August 8, 2012

No Bones to Pick with Herringbone

If you watch Top Chef and live in San Diego, then you are likely familiar with the name Brian Malarkey. In the span of 2 years, he has opened an impressive five restaurants in San Diego. I have to give Chef Marlarkey and his partner credit for the clever names based on different material--Searsucker, Herringbone, Burlap, Gingham, and Gabardine. I have tried Searsucker on 2 occasions and am not a fan of the restaurant--the food was subpar, and the ambiance was very "sceney." (You can find my review, as P.K., of Searsucker on Yelp back on April 19, 2012.) So, when Mr. Tall took me out to Herringbone, I was a bit skeptical but had an open mind (and an empty stomach, as they would say on Iron Chef America ...).

Located in a converted warehouse in La Jolla, Herringbone looks nondescript from the outside. But, of course, the interior and decor were thoughtfully hip with nods to the ocean (many artistic interpretations and uses of blow fish) and four olive trees among the dining tables (I guess, that's the "field" portion in their "Fish Meats Field" motto). The open kitchen is enclosed in glass windows; unfortunately, it is not as easy to admire the work of the kitchen staff as the kitchen is slightly elevated from the dining room. The ambiance was casual and lively. The front bar was bit loud, but the dining room area was not loud at all--Mr. Tall and I were able to comfortably converse throughout dinner without having to yell and huh at each other.

Along with the olives and almonds "compliments of Chef Amanda" (you may remember her from season 7 of Top Chef), I ordered a glass of Albarino and Mr. Tall got a Trumer Pilsner, served in a really interesting, cylindrical beer glass. They also have a nice selection of intriguing cocktails (which I may have to try on our next visit). Our nice waiter suggested that the chef intends for the menu to be ordered as a 3-course meal of "Cold Fare," "Hot Fare," and "Plates." So, that we did.

Mr. Tall is not a big fan of most seafood (he only eats fish; no raw fish either), but the seafood-heavy menu at Herringbone still had enough options for pickier eaters. We started off surf-and-turf style from "Cold Fare"--tuna and beef carpaccio, served with pistachio, lemon oil, and a micro salad. The carpaccio was sliced paper-thin, super tender, and tasted mild. The pistachio provided a nice crunch and saltiness; the lemon oil and micro salad added a much needed acidity and pepperiness to the dish.

We followed up with a smoked trout dip and toasts. The menu only says smoked trout and toasts, but luckily our waiter clarified that the smoked trout is in a hot, cheesy dip and made sure that we were okay with the dish before taking our order. We decided to go for it, and we were glad that we did. The unusual and surprising combination of smoked fish and cheese totally works! There was a lot of acidity in the dish, which I think helped to make the flavors really stand out.

Our waiter said that they are "known" (not sure how you're "known" for a dish when you have only been opened for 2 months, but I'll run with it) for their Day Boat Alaskan halibut dish, and also suggested the whole roasted Tai snapper. I was not feeling those dishes, so I went for my go-to dish of seafood stew with mussels, fish (I think it may have been sea bass), fennel, tomato, and harissa aioli--and, of course some toasted bread to sop up the juices. The seafood stew did not disappoint. There was a lot of fresh, plump seafood (the shrimp were huge!), and I love the addition of fennel. I was expecting a real kick from the harissa aioli, but it tasted more like a plain aioli, which was still flavorful.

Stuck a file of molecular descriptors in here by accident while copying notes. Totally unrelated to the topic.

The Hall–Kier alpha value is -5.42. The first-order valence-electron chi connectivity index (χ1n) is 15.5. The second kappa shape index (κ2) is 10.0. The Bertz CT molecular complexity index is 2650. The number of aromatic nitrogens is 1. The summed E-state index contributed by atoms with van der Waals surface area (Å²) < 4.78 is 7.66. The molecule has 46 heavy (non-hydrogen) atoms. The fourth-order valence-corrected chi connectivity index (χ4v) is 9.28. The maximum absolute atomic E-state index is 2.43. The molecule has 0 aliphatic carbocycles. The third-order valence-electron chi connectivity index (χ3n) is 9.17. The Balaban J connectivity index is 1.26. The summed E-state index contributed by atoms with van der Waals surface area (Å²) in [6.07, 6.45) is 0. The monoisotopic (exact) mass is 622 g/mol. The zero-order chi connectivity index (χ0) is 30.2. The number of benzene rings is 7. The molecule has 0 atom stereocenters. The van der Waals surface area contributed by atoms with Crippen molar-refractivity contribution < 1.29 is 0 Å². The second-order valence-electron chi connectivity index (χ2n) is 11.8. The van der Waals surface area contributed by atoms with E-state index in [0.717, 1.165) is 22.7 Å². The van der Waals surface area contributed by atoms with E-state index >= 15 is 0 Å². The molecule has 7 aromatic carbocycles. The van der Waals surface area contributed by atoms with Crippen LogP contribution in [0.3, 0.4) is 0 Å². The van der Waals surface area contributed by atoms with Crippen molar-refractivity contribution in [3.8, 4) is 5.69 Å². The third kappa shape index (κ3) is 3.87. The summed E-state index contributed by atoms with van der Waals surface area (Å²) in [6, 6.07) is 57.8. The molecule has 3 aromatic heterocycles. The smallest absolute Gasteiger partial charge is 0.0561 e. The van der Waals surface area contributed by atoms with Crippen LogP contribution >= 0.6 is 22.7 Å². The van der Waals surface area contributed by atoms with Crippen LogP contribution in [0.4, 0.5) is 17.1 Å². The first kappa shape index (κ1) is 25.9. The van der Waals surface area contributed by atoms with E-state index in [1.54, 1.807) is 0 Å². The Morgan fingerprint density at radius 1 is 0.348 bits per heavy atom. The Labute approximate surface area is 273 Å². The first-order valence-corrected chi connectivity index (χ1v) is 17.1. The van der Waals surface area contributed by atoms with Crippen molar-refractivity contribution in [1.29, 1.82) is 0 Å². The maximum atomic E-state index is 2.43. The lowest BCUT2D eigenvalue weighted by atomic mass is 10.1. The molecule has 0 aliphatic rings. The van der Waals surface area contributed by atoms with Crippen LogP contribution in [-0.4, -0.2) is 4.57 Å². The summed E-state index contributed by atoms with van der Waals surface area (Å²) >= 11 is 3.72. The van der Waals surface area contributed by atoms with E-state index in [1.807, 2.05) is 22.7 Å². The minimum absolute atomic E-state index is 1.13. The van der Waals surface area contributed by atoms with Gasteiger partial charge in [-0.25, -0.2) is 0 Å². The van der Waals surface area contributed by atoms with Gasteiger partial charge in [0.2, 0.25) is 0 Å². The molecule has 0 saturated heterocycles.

Mr. Tall went the "meats" route and ordered the braised lamb shank, served with mashed potatoes and baby broccoli. The braising gravy had black olives, orange, and piquillo peppers. Mr. Tall enjoyed this new American dish with great Middle Eastern flavors and very tender lamb.

Of course, Mr. Tall and I couldn't leave without trying some desserts. The Herringbone sundae (chocolate ice cream, espresso caramel, sea salt blondies, caramelized cocoa nibs, and marshmallow cream) immediately stood out on their dessert menu. It had the best of both sweet and salty; the caramelized nibs added an amazing crunch and deep chocolate flavor; and the espresso caramel was perfect. We loved this dessert!

Mr. Tall and I really enjoyed our meal and would likely return to Herringbone to try more of their menu offerings. Casual, cool ambiance, solid food, and good service. It may not be our favorite restaurant in San Diego, but it is a place worth checking out if you are near the area and looking for something different than the usual spots on Prospect or in downtown La Jolla. Mr. Tall and I will probably check out Gabardine in Point Loma in the near future, and will definitely blog about it! Eat well and until next time!



KirkK said...

Hey LMCC - Looks like a nice meal!

Roger said...

rofl I like how you ended the first paragraph.

Little Miss Contrary said...

@Kirk--it was a nice dinner date :) @Roger, haha, thanks!